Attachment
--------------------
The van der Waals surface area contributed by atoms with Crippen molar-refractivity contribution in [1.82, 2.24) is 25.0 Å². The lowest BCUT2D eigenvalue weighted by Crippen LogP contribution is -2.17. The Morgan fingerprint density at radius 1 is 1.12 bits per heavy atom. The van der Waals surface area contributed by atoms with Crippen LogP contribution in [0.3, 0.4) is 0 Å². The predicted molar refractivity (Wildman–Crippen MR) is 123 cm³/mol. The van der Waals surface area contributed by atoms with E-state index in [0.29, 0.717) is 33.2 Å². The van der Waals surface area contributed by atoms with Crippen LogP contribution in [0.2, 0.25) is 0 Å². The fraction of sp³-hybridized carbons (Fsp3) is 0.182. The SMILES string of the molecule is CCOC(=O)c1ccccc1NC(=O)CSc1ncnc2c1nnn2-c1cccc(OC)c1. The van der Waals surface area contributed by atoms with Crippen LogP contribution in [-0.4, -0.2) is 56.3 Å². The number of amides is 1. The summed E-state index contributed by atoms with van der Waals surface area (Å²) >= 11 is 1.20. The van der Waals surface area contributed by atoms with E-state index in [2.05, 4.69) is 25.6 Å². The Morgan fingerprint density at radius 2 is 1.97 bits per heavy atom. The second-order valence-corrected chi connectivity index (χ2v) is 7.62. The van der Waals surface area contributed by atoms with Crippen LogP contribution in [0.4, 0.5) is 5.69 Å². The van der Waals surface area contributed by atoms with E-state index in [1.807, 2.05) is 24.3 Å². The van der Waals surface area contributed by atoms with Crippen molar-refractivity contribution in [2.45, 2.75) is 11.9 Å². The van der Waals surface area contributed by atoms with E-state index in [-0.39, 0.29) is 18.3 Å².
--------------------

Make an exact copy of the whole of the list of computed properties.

The van der Waals surface area contributed by atoms with Crippen molar-refractivity contribution in [1.82, 2.24) is 25.0 Å². The lowest BCUT2D eigenvalue weighted by Crippen LogP contribution is -2.17. The Morgan fingerprint density at radius 1 is 1.12 bits per heavy atom. The van der Waals surface area contributed by atoms with Crippen LogP contribution in [0.3, 0.4) is 0 Å². The predicted molar refractivity (Wildman–Crippen MR) is 123 cm³/mol. The van der Waals surface area contributed by atoms with E-state index in [0.29, 0.717) is 33.2 Å². The van der Waals surface area contributed by atoms with Crippen LogP contribution in [0.2, 0.25) is 0 Å². The fraction of sp³-hybridized carbons (Fsp3) is 0.182. The SMILES string of the molecule is CCOC(=O)c1ccccc1NC(=O)CSc1ncnc2c1nnn2-c1cccc(OC)c1. The van der Waals surface area contributed by atoms with Crippen LogP contribution in [-0.4, -0.2) is 56.3 Å². The number of amides is 1. The summed E-state index contributed by atoms with van der Waals surface area (Å²) >= 11 is 1.20. The van der Waals surface area contributed by atoms with E-state index in [2.05, 4.69) is 25.6 Å². The Morgan fingerprint density at radius 2 is 1.97 bits per heavy atom. The second-order valence-corrected chi connectivity index (χ2v) is 7.62. The van der Waals surface area contributed by atoms with Crippen LogP contribution in [0.4, 0.5) is 5.69 Å². The van der Waals surface area contributed by atoms with E-state index in [1.807, 2.05) is 24.3 Å². The van der Waals surface area contributed by atoms with Crippen molar-refractivity contribution in [2.45, 2.75) is 11.9 Å². The van der Waals surface area contributed by atoms with E-state index in [-0.39, 0.29) is 18.3 Å².